Women’s Dental Health
Good dental hygiene is important for everyone’s oral health. It’s especially important for women, as natural hormonal changes throughout a woman’s life can make her more susceptible to various oral diseases.
Fluctuations in female hormones during key life events — puberty, menstruation, pregnancy, breast feeding, menopause — can cause swelling and changes to the gums. Oral contraceptives and hormone replacement therapies can also play a role in oral health.
And going the other way, gum disease and periodontal disease can cause complications during pregnancies.
General Guides for the Prevention of Tooth and Gum Disease
The goal of good oral hygiene is to prevent the buildup of plaque on the teeth and gums. Plaque is a thick, sticky film of bacteria that coats teeth and thrives on food particles. Plaque is a common cause of tooth decay and gum disease.
If left untreated, gum disease can advance to a stage called periodontitis. This is when the tissue around the base of the tooth starts to become inflamed, infected and compromised. If allowed to develop, the infection will even start to decay the jaw bone around the root of a tooth. This can result in the loss of the tooth, as well as a variety of other health problems such as heart disease.
Reducing Plaque Buildup
Brushing and flossing is the primary means of preventing plaque buildup. Teeth should be brushed twice a day for up to two minutes, and flossed once a day.
Bacteria loves sugar. Eating foods with lower sugar contents will limit the amount of food the bacteria in your mouth has access to. Rinse your mouth with water after sweet drinks or sports drinks.
Regular meals are better than constant snacking.
Chew sugarless gum after sugar and starch-heavy foods. This will stimulate saliva production which will help clear the teeth of plaque.
Lastly, have regular checkups with your dentist. Regular hygiene and cleaning visits will give you the best chance of spotting any potential problems early and maintaining optimum oral health.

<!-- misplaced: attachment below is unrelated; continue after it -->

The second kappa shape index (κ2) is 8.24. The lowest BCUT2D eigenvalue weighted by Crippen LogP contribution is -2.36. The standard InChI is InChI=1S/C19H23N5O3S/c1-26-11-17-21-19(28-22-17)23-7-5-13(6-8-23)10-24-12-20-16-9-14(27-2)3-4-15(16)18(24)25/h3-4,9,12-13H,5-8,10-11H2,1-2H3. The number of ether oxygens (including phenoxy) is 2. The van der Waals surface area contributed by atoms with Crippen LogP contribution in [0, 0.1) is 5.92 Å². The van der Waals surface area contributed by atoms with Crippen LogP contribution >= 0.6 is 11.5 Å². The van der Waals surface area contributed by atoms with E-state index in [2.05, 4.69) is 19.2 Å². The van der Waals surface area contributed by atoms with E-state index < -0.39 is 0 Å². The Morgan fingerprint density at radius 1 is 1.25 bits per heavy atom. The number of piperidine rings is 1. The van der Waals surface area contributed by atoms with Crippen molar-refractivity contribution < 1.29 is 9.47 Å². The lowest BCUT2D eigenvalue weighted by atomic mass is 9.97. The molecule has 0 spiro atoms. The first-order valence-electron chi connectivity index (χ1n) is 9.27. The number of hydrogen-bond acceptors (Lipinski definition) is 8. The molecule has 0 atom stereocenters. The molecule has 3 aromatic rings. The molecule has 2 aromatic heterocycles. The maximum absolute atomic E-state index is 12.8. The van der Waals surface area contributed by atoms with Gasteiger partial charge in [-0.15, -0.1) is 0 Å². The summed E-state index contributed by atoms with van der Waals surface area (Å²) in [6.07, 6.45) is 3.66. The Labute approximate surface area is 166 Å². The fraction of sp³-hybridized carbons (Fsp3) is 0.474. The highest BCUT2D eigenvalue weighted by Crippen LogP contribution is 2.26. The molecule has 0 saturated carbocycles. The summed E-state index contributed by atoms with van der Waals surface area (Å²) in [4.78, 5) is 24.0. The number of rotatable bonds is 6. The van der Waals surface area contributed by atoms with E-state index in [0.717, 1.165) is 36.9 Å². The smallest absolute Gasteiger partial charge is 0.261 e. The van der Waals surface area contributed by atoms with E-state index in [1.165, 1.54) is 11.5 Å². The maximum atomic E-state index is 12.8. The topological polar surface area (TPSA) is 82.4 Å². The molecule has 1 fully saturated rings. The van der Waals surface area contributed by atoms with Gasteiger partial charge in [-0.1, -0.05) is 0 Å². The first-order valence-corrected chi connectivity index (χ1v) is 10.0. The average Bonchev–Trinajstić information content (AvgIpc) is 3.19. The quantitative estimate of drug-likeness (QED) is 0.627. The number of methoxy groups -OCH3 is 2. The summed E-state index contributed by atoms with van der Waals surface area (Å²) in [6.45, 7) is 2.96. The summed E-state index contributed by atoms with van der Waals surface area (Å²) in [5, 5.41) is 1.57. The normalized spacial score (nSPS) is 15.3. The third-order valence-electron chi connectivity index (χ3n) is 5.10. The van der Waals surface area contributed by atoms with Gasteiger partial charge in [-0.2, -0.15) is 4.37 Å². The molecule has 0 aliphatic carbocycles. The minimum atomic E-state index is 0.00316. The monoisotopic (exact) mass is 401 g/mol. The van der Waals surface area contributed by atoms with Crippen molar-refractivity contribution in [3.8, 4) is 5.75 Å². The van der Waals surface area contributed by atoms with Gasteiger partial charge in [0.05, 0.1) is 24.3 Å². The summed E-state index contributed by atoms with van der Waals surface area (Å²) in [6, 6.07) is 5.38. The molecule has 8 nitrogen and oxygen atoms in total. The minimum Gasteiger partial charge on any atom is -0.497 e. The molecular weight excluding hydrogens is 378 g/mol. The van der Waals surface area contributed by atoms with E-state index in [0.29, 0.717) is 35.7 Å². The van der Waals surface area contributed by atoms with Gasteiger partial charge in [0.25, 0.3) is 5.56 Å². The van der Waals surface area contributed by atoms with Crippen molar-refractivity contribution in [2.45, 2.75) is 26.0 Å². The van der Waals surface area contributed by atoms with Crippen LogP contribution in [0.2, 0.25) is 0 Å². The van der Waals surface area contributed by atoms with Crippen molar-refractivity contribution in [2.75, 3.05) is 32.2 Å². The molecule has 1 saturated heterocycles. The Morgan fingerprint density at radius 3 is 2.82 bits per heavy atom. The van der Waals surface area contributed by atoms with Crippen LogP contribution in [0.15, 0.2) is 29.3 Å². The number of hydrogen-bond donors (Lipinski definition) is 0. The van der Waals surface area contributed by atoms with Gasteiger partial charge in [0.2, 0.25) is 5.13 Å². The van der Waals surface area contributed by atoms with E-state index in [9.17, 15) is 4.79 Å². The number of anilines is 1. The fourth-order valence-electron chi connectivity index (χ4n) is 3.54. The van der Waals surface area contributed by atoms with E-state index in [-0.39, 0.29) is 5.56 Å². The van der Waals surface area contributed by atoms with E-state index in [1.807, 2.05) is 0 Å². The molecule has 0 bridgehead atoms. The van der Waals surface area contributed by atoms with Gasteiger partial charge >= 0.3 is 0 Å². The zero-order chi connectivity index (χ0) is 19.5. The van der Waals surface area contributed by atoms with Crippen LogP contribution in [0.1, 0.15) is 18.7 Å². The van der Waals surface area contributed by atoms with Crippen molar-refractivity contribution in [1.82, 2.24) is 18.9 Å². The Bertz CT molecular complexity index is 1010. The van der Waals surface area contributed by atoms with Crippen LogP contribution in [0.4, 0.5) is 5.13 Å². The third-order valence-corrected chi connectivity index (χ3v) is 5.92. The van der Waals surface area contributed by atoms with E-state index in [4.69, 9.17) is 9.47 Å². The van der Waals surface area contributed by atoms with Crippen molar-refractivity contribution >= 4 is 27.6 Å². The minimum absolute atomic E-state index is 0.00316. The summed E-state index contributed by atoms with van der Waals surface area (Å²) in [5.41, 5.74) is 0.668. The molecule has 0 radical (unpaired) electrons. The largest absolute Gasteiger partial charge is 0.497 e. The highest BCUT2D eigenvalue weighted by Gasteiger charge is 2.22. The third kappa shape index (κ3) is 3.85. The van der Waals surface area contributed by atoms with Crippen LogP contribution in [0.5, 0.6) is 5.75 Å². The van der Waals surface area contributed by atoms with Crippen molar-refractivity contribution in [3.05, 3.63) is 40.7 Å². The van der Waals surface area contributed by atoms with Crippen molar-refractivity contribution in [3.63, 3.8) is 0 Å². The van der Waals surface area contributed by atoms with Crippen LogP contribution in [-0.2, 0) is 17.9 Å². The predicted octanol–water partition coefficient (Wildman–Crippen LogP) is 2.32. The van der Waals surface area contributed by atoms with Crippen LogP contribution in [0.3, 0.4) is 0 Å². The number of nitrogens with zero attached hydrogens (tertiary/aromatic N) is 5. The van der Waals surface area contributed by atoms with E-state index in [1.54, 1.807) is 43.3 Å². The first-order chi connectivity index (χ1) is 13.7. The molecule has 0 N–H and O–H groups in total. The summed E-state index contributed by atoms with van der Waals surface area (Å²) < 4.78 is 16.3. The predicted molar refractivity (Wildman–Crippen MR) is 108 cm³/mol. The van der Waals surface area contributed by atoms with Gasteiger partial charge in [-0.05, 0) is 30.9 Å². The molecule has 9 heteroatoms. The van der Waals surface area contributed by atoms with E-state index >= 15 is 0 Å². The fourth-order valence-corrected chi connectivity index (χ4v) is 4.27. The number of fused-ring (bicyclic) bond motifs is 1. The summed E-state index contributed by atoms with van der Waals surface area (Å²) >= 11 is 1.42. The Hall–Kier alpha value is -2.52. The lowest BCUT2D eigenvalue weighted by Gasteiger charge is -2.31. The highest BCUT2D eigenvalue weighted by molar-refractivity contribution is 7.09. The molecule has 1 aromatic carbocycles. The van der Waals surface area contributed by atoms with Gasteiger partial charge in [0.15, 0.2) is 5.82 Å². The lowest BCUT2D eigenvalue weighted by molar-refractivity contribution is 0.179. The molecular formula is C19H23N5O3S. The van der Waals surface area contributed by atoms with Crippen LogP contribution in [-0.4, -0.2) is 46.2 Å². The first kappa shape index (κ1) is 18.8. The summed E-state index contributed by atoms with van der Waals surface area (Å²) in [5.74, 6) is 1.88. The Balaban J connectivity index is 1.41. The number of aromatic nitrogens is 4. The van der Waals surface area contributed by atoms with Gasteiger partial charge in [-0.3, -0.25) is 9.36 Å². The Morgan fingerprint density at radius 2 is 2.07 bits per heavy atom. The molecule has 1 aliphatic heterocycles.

Women’s Oral Health During…
Dental checkups and routine visits are important during a pregnancy. X-ray films of your teeth should be taken before, and never during, a pregnancy.
Rates of gum disease increase significantly in pregnant women due to the surge in female hormones. Many women find that their gums bleed more easily during brushing as their gums are now more sensitive to plaque. Pregnancy gingivitis generally begins around 12 weeks of pregnancy.
If pregnancy gingivitis occurs, see your dentist. A professional teeth cleaning will give you the best chance of maintaining proper oral health during the pregnancy.
Epulis is swelling on the gums, and again becomes more common during pregnancy. It’s a benign, non-cancerous growth caused by inflammation. These don’t always need treatment, but your dentist may recommend removal if it interferes with eating, brushing, or flossing. These growths typically shrink once the pregnancy is over.
Damage from Stomach Acid
Nausea and vomiting can cause stomach acid to reflux into the mouth. This will damage the teeth as it erodes the enamel. Using a fluoride mouth rinse will help neutralise the acid and protect the teeth. If mouth rinse is unavailable, a thorough rinse with water will still help.
Check Wisdom Teeth Prior to Pregnancy
If you’re planning to get pregnant, see your dentist about your wisdom teeth if they haven’t already been removed or given the all-clear. If a wisdom tooth becomes impacted and infected during pregnancy, it can lead to severe consequences. It’s best to treat the tooth beforehand to prevent issues.
Puberty and Menstruation
Gingivitis is a common issue immediately prior to a period, again due to the surge of female hormones during this time. While the intensity of the symptoms will drop after the period is over, the gingivitis itself may still remain. It’s particularly important to pay attention to proper brushing and flossing at this time.
While surges of female hormones can cause problems, the decline of female hormones will likewise make women more susceptible to a number of oral health concerns.
Pain, burning, and dryness of the mouth can all be common during menopause. Many women also experience bone loss at a more rapid rate during menopause. The typical concern with this bone loss is osteoporosis, which can result in more easily broken bones. But it can also mean that periodontal disease is more likely to cause a missing tooth than in a pre-menopausal woman.
The Effects of Medications on Oral Health
Oral contraceptives contain hormones that prevent the release of an egg. The higher levels of hormones created by the Pill can cause the same swelling and sensitivity as natural hormone cycles.
Unlike menstrual gingivitis, the symptoms of Pill-induced gingivitis can last the whole month the Pill is taken. It’s more likely for those that have been taking the Pill for many years.
Women who take the Pill and have teeth extracted are twice as likely to develop a condition known as “dry socket”. This is when the blood clot that normally forms fails to do so or gets washed away. The underlying bone is then left exposed, resulting in throbbing pain for several days.
If you’re on the Pill and need a tooth extraction, notify the dentist.
Hormone Replacement Therapy (HRT)
Women who undergo HRT during menopause are likely to notice the same gum bleeding, swelling, and redness caused by the Pill. This is, again, caused by changing hormone levels.